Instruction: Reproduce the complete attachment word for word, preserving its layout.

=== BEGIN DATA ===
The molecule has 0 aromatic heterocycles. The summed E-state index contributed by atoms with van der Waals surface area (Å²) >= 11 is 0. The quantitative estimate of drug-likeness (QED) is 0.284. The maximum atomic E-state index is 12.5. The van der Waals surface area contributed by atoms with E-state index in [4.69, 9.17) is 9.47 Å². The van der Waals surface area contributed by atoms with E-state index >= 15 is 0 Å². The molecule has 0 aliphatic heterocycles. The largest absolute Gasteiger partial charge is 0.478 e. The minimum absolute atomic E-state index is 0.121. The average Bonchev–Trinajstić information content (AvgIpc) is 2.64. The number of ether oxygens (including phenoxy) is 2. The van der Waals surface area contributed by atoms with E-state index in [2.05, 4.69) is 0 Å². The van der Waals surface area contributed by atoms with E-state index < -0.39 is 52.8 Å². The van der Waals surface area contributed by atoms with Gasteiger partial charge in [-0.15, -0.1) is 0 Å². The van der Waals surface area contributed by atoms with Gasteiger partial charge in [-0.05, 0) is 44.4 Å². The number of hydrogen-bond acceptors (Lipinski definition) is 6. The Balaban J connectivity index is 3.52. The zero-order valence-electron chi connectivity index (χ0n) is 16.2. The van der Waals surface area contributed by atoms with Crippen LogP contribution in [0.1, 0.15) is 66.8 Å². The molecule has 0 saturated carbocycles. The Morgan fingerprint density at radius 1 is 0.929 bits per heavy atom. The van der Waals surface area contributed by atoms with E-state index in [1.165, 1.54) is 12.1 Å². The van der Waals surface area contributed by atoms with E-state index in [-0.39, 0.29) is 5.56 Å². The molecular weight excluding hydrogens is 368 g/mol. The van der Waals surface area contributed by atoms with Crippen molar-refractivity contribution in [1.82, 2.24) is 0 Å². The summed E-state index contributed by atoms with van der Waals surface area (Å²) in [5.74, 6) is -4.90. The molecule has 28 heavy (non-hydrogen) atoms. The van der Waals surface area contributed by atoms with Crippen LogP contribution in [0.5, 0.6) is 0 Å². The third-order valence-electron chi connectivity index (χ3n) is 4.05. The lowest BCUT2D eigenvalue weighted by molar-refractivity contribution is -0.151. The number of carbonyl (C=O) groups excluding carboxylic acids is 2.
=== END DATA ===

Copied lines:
The molecule has 0 aromatic heterocycles. The summed E-state index contributed by atoms with van der Waals surface area (Å²) >= 11 is 0. The quantitative estimate of drug-likeness (QED) is 0.284. The maximum atomic E-state index is 12.5. The van der Waals surface area contributed by atoms with E-state index in [4.69, 9.17) is 9.47 Å². The van der Waals surface area contributed by atoms with E-state index >= 15 is 0 Å². The molecule has 0 aliphatic heterocycles. The largest absolute Gasteiger partial charge is 0.478 e. The minimum absolute atomic E-state index is 0.121. The average Bonchev–Trinajstić information content (AvgIpc) is 2.64. The number of ether oxygens (including phenoxy) is 2. The van der Waals surface area contributed by atoms with E-state index in [2.05, 4.69) is 0 Å². The van der Waals surface area contributed by atoms with E-state index < -0.39 is 52.8 Å². The van der Waals surface area contributed by atoms with Gasteiger partial charge in [-0.15, -0.1) is 0 Å². The van der Waals surface area contributed by atoms with Gasteiger partial charge in [-0.05, 0) is 44.4 Å². The number of hydrogen-bond acceptors (Lipinski definition) is 6. The Balaban J connectivity index is 3.52. The zero-order valence-electron chi connectivity index (χ0n) is 16.2. The van der Waals surface area contributed by atoms with Crippen LogP contribution in [0.1, 0.15) is 66.8 Å². The molecule has 0 saturated carbocycles. The Morgan fingerprint density at radius 1 is 0.929 bits per heavy atom. The van der Waals surface area contributed by atoms with E-state index in [1.165, 1.54) is 12.1 Å². The van der Waals surface area contributed by atoms with E-state index in [-0.39, 0.29) is 5.56 Å². The molecular weight excluding hydrogens is 368 g/mol. The van der Waals surface area contributed by atoms with Crippen molar-refractivity contribution in [1.82, 2.24) is 0 Å². The summed E-state index contributed by atoms with van der Waals surface area (Å²) in [5.74, 6) is -4.90. The molecule has 28 heavy (non-hydrogen) atoms. The van der Waals surface area contributed by atoms with Crippen LogP contribution in [0.5, 0.6) is 0 Å². The third-order valence-electron chi connectivity index (χ3n) is 4.05. The lowest BCUT2D eigenvalue weighted by molar-refractivity contribution is -0.151. The number of carbonyl (C=O) groups excluding carboxylic acids is 2.